During the community assessment, both the Kakira Town Council and the local community members identified that they struggled with infections of Tunga Penetrans (locally known as Jiggers). Though many government and non-government organizations had identified Jiggers as an issue, the community was unsure that the current programs were substantially reducing infection. KORD was looking to address the current epidemic of Jiggers in the Busoga region; however, they were wary of attempting an intervention without first understanding the socio-cultural and economic factors surrounding the parasite. At KORD, Andrew and his supervisor conducted a cross-sectional study in the villages of Kagogwa and Kabembe, where significant government and non-government organizational efforts were present. KORD wanted to understand the impact of NGOs on these communities by measuring the prevalence of Jiggers and to see if the current treatment and prevention methods were effective at reducing infection. Surveys were administered to 299 participants by 3 research assistants proficient in all local languages. The scope of the research covered qualitative responses regarding the causes of tungiasis, perceptions on the types of people who contract tungiasis, and treatments used were obtained using questionnaires and interviews. Quantitative data was collected on the number of lesions on members of each household, the construction of the house, whether school or workdays have been missed, footwear usage, the number and types of animal co-habitants, and behavioral factors were assessed using questionnaires.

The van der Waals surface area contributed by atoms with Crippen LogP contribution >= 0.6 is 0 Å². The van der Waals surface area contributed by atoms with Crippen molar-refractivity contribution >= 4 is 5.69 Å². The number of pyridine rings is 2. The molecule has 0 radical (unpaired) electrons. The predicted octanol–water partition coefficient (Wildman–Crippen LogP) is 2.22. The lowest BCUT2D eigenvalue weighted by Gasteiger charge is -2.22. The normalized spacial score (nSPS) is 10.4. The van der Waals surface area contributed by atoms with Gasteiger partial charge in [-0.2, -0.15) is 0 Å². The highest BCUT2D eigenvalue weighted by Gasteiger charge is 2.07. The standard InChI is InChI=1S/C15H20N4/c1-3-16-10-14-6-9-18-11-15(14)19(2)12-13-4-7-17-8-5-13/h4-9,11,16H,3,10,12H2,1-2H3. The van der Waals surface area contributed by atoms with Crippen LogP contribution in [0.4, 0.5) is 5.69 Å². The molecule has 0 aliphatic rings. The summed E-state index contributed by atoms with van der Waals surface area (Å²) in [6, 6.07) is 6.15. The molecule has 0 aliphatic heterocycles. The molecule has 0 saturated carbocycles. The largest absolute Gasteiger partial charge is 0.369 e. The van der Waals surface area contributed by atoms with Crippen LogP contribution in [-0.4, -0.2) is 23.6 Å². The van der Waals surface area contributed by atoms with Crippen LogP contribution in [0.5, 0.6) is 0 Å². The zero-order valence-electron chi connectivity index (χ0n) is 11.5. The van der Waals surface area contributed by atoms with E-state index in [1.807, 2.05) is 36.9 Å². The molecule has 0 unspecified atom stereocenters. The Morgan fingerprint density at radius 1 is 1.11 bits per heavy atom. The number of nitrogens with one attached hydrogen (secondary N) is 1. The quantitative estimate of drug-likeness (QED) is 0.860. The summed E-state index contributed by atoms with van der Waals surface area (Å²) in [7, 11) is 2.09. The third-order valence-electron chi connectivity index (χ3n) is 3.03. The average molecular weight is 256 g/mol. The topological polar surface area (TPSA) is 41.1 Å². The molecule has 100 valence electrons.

The results of the study indicated that the prevalence of current infection in the villages of Kagogwa and Kabembe was 17%. Tungiasis was more prevalent in children under 14 (34%) than adults. Risk factors included tending for chickens, cohabiting with chickens, and increased numbers of residents per sleeping room. The results found that despite removal clinics, spraying of homes, and construction of new homes for some residents, the problem of tungiasis persisted.